Region 4 Clean School Bus Program
The goal of Clean School Bus USA is to reduce both children's exposure to diesel exhaust and the amount of air pollution created by diesel school buses.
Region 4 EPA is working with states to:
- Encourage purchasing of new buses that meet EPA's new standards ahead of schedule.
- Develop or expand state testing programs for diesel vehicles.
- Promote the use of Ultra-Low Sulfur Diesel (ULSD).
- Be a research partner in the study of heavy-duty diesel vehicle activity factors.
- Implement additional retrofit projects.
2004 Clean School Bus USA Grant Recipients
- Georgia’s Department of Natural Resources will develop a statewide Adopt-A-School Bus program. Initially, the program will provide four participating school districts with funding and technical support to retrofit school buses and use clean fuels (e.g., ultra low sulfur fuel). They will also develop extensive outreach materials. Early adoption of ultra low sulfur diesel (ULSD) fuel is a key part of a regional air pollution control strategy. The four school districts will serve as demonstration showcases for emission reduction strategies for school buses. They will also serve as resource centers for other school systems wishing to implement these strategies. The early introduction of ULSD for purposes of this project is expected to help generate sufficient demand for the fuel so that it will become more ecomonical, and therefore will be utilized more broadly in the area. The combination of particulate filters and ULSD will help not only to reduce particulate emissions but also the emissions of ozone precursors such as Nitrogen oxides (NOx) and volatile organic compounds (VOC). The Atlanta area has been recently reclassified as a severe ozone non-attainment area under the one hour ozone National Ambient Air Quality Standard (NAAQS) and is also non-attainment for the eight hour ozone NAAQS.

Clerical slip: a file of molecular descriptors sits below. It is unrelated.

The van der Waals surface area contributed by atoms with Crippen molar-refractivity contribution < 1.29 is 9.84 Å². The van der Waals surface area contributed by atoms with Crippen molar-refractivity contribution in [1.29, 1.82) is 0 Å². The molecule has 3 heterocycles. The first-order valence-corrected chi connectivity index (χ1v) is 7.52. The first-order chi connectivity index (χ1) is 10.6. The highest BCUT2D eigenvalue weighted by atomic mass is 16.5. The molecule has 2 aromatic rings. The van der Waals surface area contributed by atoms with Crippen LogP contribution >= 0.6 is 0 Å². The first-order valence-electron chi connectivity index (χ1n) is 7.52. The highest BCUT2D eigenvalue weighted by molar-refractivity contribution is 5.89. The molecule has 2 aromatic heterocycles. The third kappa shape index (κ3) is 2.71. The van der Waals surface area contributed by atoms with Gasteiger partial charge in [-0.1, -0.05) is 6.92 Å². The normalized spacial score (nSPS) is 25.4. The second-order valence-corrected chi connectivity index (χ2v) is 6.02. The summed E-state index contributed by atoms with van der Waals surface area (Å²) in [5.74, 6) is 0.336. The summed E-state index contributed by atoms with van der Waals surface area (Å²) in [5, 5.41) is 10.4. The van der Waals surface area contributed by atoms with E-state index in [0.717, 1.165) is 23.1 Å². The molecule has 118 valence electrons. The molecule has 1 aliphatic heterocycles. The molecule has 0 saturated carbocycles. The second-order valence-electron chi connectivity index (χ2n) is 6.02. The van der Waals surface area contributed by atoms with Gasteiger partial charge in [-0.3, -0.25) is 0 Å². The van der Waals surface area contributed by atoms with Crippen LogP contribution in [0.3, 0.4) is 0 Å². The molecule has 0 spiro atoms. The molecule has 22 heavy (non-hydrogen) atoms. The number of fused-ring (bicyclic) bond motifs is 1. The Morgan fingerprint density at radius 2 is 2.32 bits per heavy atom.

The Moss Point Public Schools will equip its entire fleet of 31 buses with diesel oxidation catalysts and implement anti-idling policies. The Moss Point School System has a large percentage of older buses that serve sensitive populations. These buses will remain in the fleet for a number of years before being replaced with cleaner, low emitting buses. Additionally, the school system will develop and implement an anti-idling policy to reduce emissions from school buses while they are parked at schools.
- The Environmental Protection Commission of Hillsborough County (EPC) and Hillsborough County Schools will install approximately 170 diesel oxidation catalysts on buses in the Tampa, Florida area. Emphasis will be placed on retrofitting buses that serve sensitive populations. The EPC will also work with the schools to develop other innovative strategies to reduce pollution from buses, such as anti-idling and bus replacement programs. The area is also investigating clean fuels to reduce emissions from buses.
June 4, 2004: Chattanooga To Retrofit School Buses With A Voluntary Diesel Retrofit Grant